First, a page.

This article studies a system that experiences two dependent competing failure processes, in which shocks are categorized into different shock zones. These two failure processes, a stochastic degradation process and a random shock process, are dependent because arriving shocks can cause instantaneous damage on the degradation process. In existing studies, every shock causes an abrupt damage on degradation. However, this may not be the case when shock loads are small and within the tolerance of system resistance. In the proposed model, only shock loads that are larger than a certain level are considered to cause abrupt damage on degradation, which makes this new model realistic and challenging. Shocks are divided into three zones based on their magnitudes: safety zone, damage zone, and fatal zone. The abrupt damage is modeled using an explicit function of shock load exceedances (differences between load magnitudes and a given threshold). Due to the complexity in modeling these two dependent stochastic failure processes, no closed form of the reliability function can be derived. Monte Carlo importance sampling is used to estimate the system reliability. Finally, two application examples with sensitivity analyses are presented to demonstrate the models.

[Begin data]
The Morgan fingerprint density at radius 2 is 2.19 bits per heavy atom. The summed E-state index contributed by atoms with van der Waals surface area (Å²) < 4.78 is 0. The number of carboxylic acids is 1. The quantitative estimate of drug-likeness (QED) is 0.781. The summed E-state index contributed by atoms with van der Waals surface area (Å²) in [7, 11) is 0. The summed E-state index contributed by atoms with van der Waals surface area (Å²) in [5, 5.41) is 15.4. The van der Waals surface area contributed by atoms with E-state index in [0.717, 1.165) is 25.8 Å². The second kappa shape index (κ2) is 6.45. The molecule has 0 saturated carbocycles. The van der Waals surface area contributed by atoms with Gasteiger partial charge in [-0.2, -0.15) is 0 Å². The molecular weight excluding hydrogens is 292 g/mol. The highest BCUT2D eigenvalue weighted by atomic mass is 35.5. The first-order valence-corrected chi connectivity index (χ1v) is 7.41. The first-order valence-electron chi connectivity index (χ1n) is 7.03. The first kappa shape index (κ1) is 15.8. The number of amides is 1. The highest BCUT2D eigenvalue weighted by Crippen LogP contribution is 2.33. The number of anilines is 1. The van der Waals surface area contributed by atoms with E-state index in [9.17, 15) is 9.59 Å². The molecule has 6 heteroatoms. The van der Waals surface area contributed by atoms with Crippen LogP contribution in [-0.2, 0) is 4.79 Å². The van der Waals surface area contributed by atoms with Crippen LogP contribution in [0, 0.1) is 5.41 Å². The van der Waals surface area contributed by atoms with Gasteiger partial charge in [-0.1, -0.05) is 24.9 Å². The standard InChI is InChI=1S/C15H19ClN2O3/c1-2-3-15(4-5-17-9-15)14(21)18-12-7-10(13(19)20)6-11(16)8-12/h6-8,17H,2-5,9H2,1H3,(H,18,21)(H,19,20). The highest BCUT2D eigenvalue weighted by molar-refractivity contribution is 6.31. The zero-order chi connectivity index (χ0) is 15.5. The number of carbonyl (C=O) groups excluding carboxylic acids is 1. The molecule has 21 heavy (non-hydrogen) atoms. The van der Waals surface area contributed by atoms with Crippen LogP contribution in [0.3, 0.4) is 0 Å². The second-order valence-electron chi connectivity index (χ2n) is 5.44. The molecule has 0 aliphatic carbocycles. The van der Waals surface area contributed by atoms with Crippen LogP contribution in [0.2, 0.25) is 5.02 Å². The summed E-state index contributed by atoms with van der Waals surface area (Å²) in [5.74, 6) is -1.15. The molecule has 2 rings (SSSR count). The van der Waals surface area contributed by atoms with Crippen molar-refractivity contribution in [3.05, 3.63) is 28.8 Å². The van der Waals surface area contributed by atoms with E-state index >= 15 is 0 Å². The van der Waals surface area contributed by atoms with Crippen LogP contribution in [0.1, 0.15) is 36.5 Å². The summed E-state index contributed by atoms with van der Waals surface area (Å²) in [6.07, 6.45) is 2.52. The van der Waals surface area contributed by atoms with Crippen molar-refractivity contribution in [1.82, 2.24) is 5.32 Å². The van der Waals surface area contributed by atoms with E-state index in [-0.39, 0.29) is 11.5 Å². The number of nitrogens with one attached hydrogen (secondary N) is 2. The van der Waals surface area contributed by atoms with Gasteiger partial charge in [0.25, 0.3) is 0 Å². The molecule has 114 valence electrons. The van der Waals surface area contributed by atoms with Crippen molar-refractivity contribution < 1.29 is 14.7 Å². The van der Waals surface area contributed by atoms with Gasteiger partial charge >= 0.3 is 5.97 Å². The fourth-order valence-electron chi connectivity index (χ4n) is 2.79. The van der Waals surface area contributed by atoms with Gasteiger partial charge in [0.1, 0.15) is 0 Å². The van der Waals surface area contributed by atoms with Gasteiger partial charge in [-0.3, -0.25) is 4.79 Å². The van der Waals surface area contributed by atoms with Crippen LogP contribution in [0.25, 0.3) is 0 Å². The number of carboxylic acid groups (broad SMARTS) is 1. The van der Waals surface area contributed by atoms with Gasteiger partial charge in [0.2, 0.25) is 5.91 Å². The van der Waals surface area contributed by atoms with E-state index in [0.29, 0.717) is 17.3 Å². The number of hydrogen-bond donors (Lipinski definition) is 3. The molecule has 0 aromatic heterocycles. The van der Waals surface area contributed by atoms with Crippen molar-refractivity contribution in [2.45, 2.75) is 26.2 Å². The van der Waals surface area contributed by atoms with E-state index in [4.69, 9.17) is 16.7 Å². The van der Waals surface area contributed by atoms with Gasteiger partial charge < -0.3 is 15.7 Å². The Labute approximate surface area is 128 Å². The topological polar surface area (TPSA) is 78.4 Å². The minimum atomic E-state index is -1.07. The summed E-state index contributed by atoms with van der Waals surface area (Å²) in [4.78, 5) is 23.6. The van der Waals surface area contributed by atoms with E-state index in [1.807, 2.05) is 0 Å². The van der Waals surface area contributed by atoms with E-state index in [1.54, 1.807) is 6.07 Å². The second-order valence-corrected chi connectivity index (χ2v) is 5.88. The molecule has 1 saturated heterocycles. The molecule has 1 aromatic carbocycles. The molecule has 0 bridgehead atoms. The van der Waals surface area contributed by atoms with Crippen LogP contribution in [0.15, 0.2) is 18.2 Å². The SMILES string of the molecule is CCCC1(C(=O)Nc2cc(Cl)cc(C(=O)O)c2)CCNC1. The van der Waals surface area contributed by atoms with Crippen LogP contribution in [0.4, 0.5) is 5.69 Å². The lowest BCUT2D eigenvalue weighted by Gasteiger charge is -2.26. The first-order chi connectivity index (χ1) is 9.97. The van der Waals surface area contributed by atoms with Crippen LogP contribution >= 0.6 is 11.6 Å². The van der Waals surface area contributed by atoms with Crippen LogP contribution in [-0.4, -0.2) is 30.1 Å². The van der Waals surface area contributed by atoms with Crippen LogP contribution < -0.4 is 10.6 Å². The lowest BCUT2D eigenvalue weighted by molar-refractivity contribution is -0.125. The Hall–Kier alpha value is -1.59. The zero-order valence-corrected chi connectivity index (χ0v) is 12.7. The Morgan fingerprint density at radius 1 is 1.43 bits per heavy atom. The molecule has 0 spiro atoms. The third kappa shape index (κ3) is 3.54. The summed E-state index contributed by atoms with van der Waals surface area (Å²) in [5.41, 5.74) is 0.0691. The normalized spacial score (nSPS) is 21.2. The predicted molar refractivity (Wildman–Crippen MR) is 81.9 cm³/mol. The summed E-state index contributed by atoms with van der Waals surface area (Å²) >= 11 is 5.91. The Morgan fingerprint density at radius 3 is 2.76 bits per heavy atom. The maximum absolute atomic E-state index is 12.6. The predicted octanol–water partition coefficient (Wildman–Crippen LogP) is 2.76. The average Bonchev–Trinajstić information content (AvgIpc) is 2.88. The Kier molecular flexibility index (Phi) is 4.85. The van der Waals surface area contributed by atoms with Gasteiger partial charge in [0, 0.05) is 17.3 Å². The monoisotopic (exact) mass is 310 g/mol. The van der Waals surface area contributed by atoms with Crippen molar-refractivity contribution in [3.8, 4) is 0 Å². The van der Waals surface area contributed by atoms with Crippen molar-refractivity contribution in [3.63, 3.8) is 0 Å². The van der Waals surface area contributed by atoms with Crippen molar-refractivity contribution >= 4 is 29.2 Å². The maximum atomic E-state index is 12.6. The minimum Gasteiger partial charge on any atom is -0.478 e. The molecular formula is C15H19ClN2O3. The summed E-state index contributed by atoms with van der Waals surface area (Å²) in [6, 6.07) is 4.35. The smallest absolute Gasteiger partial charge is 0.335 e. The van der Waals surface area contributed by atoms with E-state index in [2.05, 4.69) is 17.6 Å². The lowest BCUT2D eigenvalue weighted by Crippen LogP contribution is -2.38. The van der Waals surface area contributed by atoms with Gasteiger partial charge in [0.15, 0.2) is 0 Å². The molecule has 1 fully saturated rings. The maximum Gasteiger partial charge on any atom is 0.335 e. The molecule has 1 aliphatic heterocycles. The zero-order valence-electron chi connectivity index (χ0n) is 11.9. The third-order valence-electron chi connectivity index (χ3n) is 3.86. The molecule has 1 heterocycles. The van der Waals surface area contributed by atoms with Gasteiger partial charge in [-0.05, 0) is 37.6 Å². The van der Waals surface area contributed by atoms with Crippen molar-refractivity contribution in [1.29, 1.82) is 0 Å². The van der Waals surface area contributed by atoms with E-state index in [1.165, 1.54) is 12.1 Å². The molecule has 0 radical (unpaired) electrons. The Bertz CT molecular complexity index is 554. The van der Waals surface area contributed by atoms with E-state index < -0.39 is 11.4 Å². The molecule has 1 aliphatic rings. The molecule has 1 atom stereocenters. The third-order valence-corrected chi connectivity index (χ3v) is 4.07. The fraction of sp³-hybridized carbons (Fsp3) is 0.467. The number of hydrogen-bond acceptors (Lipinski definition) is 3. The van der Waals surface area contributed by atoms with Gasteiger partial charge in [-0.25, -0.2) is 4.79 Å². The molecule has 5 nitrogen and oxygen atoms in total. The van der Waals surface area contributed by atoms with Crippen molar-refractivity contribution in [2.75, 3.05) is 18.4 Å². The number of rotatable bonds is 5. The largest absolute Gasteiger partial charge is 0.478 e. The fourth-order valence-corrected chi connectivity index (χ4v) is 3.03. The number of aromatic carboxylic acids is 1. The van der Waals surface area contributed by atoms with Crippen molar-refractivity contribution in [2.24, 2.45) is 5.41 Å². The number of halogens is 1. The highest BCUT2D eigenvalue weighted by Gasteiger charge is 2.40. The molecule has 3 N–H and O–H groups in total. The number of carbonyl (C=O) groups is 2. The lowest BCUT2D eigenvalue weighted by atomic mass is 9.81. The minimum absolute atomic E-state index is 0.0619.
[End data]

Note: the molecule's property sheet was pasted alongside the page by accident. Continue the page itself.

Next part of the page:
|Original language||English (US)|
|Number of pages||11|
|Journal||IIE Transactions (Institute of Industrial Engineers)|
|State||Published - May 4 2015|
All Science Journal Classification (ASJC) codes
- Industrial and Manufacturing Engineering
- Gamma process